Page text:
increase in coronary artery disease. Sleep restores the body,
the mind and especially the heart.”
Dr. Sak recommends a regular wake-up time, every day.
“This will drive you toward a regular bedtime,” he says.
Don’t work, use the computer or watch television
Keep the television out of the bedroom.
Sleep in quiet; using music as an aid can actually
interfere with a good night’s rest.
Limit cafeine to the morning hours; the efects can
linger well into the evening.
If you snore or wake often, talk to your doctor about
being tested for apnea or other sleep disorders at an
accredited sleep center.
“If you wake often during the night, you have an increased
risk of stroke and heart disease,” says Dr. Sak. “Getting
enough sleep will make you feel better, look better and
improve your overall health.”
hapwise on HAP
As we age, we need more sleep, right?
Not so fast, says one local expert. It’s how we sleep — not
how much we sleep — that makes the biggest diference.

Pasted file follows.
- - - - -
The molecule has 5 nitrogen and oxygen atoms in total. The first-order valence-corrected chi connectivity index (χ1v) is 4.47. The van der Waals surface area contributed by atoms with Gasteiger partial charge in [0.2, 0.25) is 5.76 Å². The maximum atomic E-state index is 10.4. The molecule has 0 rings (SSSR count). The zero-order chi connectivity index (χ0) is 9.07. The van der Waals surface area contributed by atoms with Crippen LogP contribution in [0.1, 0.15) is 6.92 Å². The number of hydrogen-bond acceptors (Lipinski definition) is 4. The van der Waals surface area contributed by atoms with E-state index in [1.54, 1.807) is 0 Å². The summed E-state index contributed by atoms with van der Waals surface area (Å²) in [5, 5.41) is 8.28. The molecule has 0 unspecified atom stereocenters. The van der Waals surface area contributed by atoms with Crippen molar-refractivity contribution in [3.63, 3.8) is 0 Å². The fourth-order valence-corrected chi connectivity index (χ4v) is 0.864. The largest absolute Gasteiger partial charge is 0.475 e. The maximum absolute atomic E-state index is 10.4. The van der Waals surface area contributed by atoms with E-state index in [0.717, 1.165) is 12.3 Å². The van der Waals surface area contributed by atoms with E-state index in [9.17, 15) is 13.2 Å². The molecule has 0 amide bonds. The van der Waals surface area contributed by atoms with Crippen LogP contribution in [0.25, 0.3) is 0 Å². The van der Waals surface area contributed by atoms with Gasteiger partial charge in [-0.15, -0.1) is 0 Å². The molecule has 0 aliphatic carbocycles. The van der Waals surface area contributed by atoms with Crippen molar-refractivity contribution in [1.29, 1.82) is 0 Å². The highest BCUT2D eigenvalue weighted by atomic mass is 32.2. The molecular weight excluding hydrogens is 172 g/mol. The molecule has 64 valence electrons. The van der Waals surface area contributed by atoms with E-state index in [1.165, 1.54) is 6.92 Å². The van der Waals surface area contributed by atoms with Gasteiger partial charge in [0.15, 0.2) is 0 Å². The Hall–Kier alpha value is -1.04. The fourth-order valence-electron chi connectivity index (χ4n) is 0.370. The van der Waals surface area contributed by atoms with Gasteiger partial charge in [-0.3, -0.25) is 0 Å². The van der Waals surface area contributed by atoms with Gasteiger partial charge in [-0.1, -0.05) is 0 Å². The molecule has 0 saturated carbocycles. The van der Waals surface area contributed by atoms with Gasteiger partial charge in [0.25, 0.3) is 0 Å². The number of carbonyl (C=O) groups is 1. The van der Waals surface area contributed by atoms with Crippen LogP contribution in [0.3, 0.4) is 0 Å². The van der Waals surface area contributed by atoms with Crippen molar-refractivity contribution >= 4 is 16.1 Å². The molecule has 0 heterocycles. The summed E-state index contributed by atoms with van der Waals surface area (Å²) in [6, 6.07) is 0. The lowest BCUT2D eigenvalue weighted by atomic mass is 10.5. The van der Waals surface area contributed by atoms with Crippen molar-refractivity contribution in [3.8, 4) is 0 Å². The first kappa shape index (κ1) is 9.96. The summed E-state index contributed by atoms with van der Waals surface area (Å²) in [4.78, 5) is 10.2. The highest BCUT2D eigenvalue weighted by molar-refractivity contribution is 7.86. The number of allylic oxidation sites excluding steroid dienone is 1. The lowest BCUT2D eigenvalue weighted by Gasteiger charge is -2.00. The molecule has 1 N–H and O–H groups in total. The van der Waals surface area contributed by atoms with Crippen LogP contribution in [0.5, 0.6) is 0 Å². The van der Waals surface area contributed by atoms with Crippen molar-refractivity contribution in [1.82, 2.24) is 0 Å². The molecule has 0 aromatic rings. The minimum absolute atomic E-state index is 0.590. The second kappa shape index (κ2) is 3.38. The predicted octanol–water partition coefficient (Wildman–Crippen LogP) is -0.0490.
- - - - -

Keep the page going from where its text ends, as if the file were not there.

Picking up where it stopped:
“Children are very efcient sleepers. They’re usually not
aware of disturbances in the night,” says Daniel Sak, D.O.,
medical director of the St. Joseph Mercy Oakland Sleep
Disorders Center. “Adults tend to sleep lighter and wake
often, so it takes us longer to get full restorative sleep.”
Aging impacts our ability to recover from sleep deprivation.
“Youth is very forgiving, and we can use calories and
cafeine to get by. When you hit mid-life, though, you really
can’t make it on fve or six hours of sleep every night.”
“Adults need seven-and-a-half to nine hours of sleep per
night,” he says. Getting less can make you sleepy the next
day — or it can decrease your quality of life or even your life
“Your risk of heart disease, specifcally coronary artery
disease, increases dramatically when you don’t get
enough sleep,” he warns. “In fact, a study published in the
Archives of Internal Medicine
discovered that women who
consistently got less than six hours of sleep saw a signifcant
Sleep on This: A Full Night’s Rest
Protects Your Heart